My advice to those who don’t have and don’t understand BPD is this…. if somebody you know and love reacts to something you perceive to be ‘minor’, in an intense, out-of-proportional way, the likelihood is that they’re reacting to a build-up of experiences, emotions and thoughts. A lot can go on behind the eyes of person with BPD… stuff that you would never know about. They think… a lot. It can be hard to quieten our minds – that’s where mindfulness comes in handy, which I will talk about at a later date. You might say one thing to us, but it does two things. Firstly it adds to an already precarious tower of things which may have happened in the day or week. Secondly, the thoughts and emotions linked to what you say, taps us into our memory bank of emotional experiences and thoughts we’ve had in the past.

It’s difficult to explain to someone who has never experienced it. All I can say is please be patient and give us some slack, if we appear to ‘overreact’… it’s not just about you and what you’ve just said. So please don’t take it too personally. We’re just traumatised by our past emotional experiences. We’re scarred on the inside, and the internal wounds easily open up again, the trouble is nobody else can see these wounds, so can’t understand our reaction to the pain.

I hope to eventually post some information about the skills I learnt in therapy, for those who are unable to get that help themselves, as it’s good to know there are ways of managing our thoughts, emotions and behaviours. There is a light at the end of the tunnel. In the meantime, just know that I understand the scars in your heart and mind, and why you get hurt by the smallest of things… and why one small incident becomes something so much bigger. You’re not alone, and you’re not abnormal. We’re wounded, and we’re unfortunate that others cannot see those wounds. But they are real, they should be recognised and allowed to heal.. even if nobody can see them. They’re real for you and me, and until others can understand and help us heal, we must be supportive and compassionate with each other as BPD sufferers, and we must be our own best friends.



What NOT to say… and why.



Just the other day I saw a post on Facebook, that said “We often add to our pain and suffering by being overly sensitive, overreacting to minor things, and sometimes taking things too personally”. So me being me, I decided to stand up for those with BPD, as I know a lot of us would be frustrated with a quote like that – as if it’s that easy to change our whole personalities and nature! I was met with the comment – “That’s fine as long as you don’t impose your issues on others”. Can you believe that? This showed a complete ignorance towards mental health issues such as BPD. And it enraged me. Of course my first reaction was ‘I want to rant and rave at this person for being so heartless’. But I took a breather and put together a more constructive, educational response, telling the person that people with BPD very often keep such ‘issues’ to themselves, to the point they harm themselves, and that’s the problem. Having to keep it to themselves actually compounds the problem of BPD. I said that anyone who truly cares about people like us wouldn’t see it as an imposition anyway, as they love us and want what’s best for us.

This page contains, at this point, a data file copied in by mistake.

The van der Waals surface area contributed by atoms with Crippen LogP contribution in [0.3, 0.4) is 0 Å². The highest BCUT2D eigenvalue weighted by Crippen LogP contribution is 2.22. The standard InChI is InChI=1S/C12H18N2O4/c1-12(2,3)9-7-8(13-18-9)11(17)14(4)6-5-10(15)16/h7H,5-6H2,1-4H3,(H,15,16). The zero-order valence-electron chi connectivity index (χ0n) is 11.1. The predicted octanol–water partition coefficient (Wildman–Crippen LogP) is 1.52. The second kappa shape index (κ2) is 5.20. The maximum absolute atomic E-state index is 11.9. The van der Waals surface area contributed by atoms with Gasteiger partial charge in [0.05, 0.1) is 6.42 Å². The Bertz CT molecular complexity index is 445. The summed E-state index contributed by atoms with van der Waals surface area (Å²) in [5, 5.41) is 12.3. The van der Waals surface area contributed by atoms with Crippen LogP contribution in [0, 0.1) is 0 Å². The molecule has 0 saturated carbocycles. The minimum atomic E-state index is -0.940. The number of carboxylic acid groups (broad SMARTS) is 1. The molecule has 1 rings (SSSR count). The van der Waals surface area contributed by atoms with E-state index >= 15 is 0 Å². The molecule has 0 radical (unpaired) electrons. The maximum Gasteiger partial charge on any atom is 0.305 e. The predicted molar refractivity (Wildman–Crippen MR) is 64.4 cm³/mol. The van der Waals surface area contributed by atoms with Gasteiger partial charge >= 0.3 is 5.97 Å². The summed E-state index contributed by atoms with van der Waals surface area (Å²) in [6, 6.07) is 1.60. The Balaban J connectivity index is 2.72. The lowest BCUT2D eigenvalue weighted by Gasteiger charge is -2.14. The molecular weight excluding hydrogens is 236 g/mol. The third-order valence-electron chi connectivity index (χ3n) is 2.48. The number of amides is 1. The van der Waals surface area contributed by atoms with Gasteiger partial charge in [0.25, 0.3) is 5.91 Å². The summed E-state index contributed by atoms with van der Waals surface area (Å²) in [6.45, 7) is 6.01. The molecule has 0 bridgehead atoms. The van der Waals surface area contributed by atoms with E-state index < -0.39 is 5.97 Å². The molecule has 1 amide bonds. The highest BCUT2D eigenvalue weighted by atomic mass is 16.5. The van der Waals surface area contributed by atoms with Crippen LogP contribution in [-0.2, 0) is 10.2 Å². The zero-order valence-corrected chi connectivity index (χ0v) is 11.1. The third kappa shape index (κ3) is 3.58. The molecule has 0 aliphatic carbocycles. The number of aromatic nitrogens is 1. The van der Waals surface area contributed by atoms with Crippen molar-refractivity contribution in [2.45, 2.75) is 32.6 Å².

But this experience made me so mad. I actually felt incredibly anxious, as people responded, as I knew I’m not in a good place at the moment, so couldn’t handle ‘trolls’. Thankfully there were a few people  who agreed with what I said. Although there were some who thought they knew better. But it made me decide to write this post about the unhelpful things non-BPD people say, and WHY they’re unhelpful. Which I will then follow up with a list of helpful things to say to someone suffering with BPD… The first few of these are specific things I’ve had said to me, the rest are more general, things people tend to hear… and I’m sure there are MANY more…


What Not To Say


You always seem to have a lot going on, truth is everyone does, it’s just the way you deal with it…” People with BPD are not stupid. They’re not totally self-centred. They know other people have issues, they’re not denying that. They are just trying to cope with their own at that point. People with BPD have hectic minds. Even if they’re doing nothing, their minds are busy. They’re overwhelmed by everything going on. Try to have a little understanding and sympathy for their struggles, rather than make them feel selfish and guilty for feeling overwhelmed. They’re dealing with it the best they can. Don’t judge what you can’t understand.